Who's on First

Corn to be wild: Bean bag toss tournament goes national

By Chris Jay 08/21/2014

 

In the classic sports movie Field of Dreams, when Kevin Costner received the ghostly message “If you build it, they will come,” it leads to his character turning his corn field into a baseball field.


When Ventura restaurant owner John Karayan received a similar message, it wasn’t quite as supernatural, nor did it instruct him to tear down his restaurant, but it certainly has put the man on a mission to bring the game of cornhole to the people.


Locals are familiar with Spencer Makenzie’s Block Party, the annual end-of-summer event that, for the past four years, has packed the street outside his restaurant for two days of live music and the fish tacos and homemade hot sauces that the restaurant is known for.


What was initially a free event held as a thank-you for customers has now grown to an eagerly anticipated end of summer celebration that’s had thousands attend and has seen famous faces in the music world like guitar legend Dick Dale and Public Enemy’s iconic frontman Chuck D perform.


The event had international attention as well when it appeared prominently on an episode of HBO’s 24/7 with local boxer Victor Ortiz making an appearance at the Block Party just prior to his mega-fight with Floyd Mayweather.


But while the locals at the Block Party were busy rocking out and grubbing out, one small aspect of the event began to grow steadily, to the point that now it’s the event’s main focus: cornhole.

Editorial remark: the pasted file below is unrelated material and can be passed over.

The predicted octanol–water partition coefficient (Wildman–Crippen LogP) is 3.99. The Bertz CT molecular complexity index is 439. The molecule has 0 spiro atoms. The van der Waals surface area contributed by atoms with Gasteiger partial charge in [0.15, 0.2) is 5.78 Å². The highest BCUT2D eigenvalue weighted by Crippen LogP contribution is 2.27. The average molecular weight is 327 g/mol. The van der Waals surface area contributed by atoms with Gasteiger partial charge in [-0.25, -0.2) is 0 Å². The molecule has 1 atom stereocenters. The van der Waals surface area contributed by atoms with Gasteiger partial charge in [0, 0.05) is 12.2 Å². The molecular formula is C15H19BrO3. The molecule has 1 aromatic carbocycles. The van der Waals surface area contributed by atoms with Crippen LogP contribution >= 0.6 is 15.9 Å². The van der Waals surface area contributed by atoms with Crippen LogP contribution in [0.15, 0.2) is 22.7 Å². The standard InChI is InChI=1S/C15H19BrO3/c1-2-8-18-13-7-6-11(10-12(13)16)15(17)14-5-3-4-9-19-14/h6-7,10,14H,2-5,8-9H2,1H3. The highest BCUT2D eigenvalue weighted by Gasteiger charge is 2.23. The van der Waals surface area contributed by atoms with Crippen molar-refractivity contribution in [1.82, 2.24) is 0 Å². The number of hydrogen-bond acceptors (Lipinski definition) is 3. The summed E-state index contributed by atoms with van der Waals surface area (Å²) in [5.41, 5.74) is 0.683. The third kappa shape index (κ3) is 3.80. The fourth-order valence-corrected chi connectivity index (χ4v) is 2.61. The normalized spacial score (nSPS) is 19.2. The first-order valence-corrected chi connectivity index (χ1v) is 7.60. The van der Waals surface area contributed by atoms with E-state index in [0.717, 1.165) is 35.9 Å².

OK. Let’s get it right out in the open. While the name, for some, may be best known as an entirely different act that will not be described in a family paper, cornhole is actually just a bean-bag toss game in which teams of two throw bean bags at a raised wooden platform with a hole near the top. A bag in the hole scores three points, while one on the platform scores one point. Play continues until a team or player reaches the score of 21.


It’s simple (anyone can play), surprisingly addictive and goes great with a few beers. Over the past few years, it’s exploded nationally and is now a mainstay at tailgate parties before sporting events and concerts.


As for Spencer Makenzie’s, when owner John Karayan noticed how popular the game was at the event’s second year, he decided to have a small tournament the following year. The popularity of that led to a massive expansion of the tournament last year that saw out-of-town players visit, and competition crossed over to the second day of the event.


Always one to think big, Karayan has decided to take the event to a whole new level. Now technically called The Throwdown, the competition is boasting a first-place prize of $3,000, making it the largest cornhole tournament on the West Coast.


Over 100 teams, with colorful names like Children of the Corn, Corntown Ladies, The Cornholios, have registered from as far away as North Carolina, Oregon, Arizona, Illinois and Nevada, officially making The Throwdown a bonafide national event.


While this weekend’s tournament is set to be the biggest yet, Karayan is already envisioning next year’s event, with eyes on turning The Throwdown into the largest cornhole tournament in the country if not the world. Big sponsors are on board, as well as early conversations about broadcasting the event on national television.


So be warned, it may not be long before you could be turning on ESPN 2 to find a sport coat-clad announcer welcoming you to Ventura, California, the Cornhole Capital of the World.


Spencer Makenzie’s Block Party, featuring The Throwdown, takes place this Saturday and Sunday, Aug. 23and 24, at Spencer Makenzie’s, 806 E. Thompson Blvd., Ventura. For more information or to register to compete, visit www.spencermakenzies.com.

 

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